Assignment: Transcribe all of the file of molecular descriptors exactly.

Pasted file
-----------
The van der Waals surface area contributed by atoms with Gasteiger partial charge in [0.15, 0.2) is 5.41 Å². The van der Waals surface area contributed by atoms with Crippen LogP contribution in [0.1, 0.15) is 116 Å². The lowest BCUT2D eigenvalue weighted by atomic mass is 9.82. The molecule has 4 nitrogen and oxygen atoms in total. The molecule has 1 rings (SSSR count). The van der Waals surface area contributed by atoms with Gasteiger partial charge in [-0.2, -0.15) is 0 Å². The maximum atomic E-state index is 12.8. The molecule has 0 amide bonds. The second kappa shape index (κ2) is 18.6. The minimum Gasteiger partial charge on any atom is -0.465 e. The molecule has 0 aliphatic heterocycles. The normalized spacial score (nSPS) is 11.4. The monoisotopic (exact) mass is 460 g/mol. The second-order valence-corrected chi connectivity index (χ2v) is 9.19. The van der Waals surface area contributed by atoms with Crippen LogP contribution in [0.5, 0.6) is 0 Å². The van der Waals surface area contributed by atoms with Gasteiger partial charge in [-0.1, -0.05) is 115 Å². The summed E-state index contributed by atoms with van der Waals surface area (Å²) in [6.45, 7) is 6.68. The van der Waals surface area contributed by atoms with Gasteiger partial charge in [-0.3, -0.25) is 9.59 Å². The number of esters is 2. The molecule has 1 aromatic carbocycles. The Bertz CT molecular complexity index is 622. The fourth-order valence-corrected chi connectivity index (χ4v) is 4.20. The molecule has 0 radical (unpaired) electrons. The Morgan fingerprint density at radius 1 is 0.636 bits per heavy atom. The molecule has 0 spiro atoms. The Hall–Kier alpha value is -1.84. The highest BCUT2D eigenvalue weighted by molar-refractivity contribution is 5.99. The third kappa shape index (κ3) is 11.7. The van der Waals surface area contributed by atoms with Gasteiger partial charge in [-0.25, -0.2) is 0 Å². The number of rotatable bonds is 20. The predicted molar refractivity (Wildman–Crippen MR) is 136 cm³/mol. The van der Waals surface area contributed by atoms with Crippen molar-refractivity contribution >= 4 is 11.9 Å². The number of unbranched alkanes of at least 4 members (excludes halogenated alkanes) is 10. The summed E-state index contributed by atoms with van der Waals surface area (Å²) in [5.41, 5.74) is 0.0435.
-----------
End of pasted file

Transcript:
The van der Waals surface area contributed by atoms with Gasteiger partial charge in [0.15, 0.2) is 5.41 Å². The van der Waals surface area contributed by atoms with Crippen LogP contribution in [0.1, 0.15) is 116 Å². The lowest BCUT2D eigenvalue weighted by atomic mass is 9.82. The molecule has 4 nitrogen and oxygen atoms in total. The molecule has 1 rings (SSSR count). The van der Waals surface area contributed by atoms with Gasteiger partial charge in [-0.2, -0.15) is 0 Å². The maximum atomic E-state index is 12.8. The molecule has 0 amide bonds. The second kappa shape index (κ2) is 18.6. The minimum Gasteiger partial charge on any atom is -0.465 e. The molecule has 0 aliphatic heterocycles. The normalized spacial score (nSPS) is 11.4. The monoisotopic (exact) mass is 460 g/mol. The second-order valence-corrected chi connectivity index (χ2v) is 9.19. The van der Waals surface area contributed by atoms with Crippen LogP contribution in [0.5, 0.6) is 0 Å². The van der Waals surface area contributed by atoms with Gasteiger partial charge in [-0.1, -0.05) is 115 Å². The summed E-state index contributed by atoms with van der Waals surface area (Å²) in [6.45, 7) is 6.68. The van der Waals surface area contributed by atoms with Gasteiger partial charge in [-0.3, -0.25) is 9.59 Å². The number of esters is 2. The molecule has 1 aromatic carbocycles. The Bertz CT molecular complexity index is 622. The fourth-order valence-corrected chi connectivity index (χ4v) is 4.20. The molecule has 0 radical (unpaired) electrons. The Morgan fingerprint density at radius 1 is 0.636 bits per heavy atom. The molecule has 0 spiro atoms. The Hall–Kier alpha value is -1.84. The highest BCUT2D eigenvalue weighted by molar-refractivity contribution is 5.99. The third kappa shape index (κ3) is 11.7. The van der Waals surface area contributed by atoms with Gasteiger partial charge in [-0.25, -0.2) is 0 Å². The number of rotatable bonds is 20. The predicted molar refractivity (Wildman–Crippen MR) is 136 cm³/mol. The van der Waals surface area contributed by atoms with Crippen molar-refractivity contribution >= 4 is 11.9 Å². The number of unbranched alkanes of at least 4 members (excludes halogenated alkanes) is 10. The summed E-state index contributed by atoms with van der Waals surface area (Å²) in [5.41, 5.74) is 0.0435.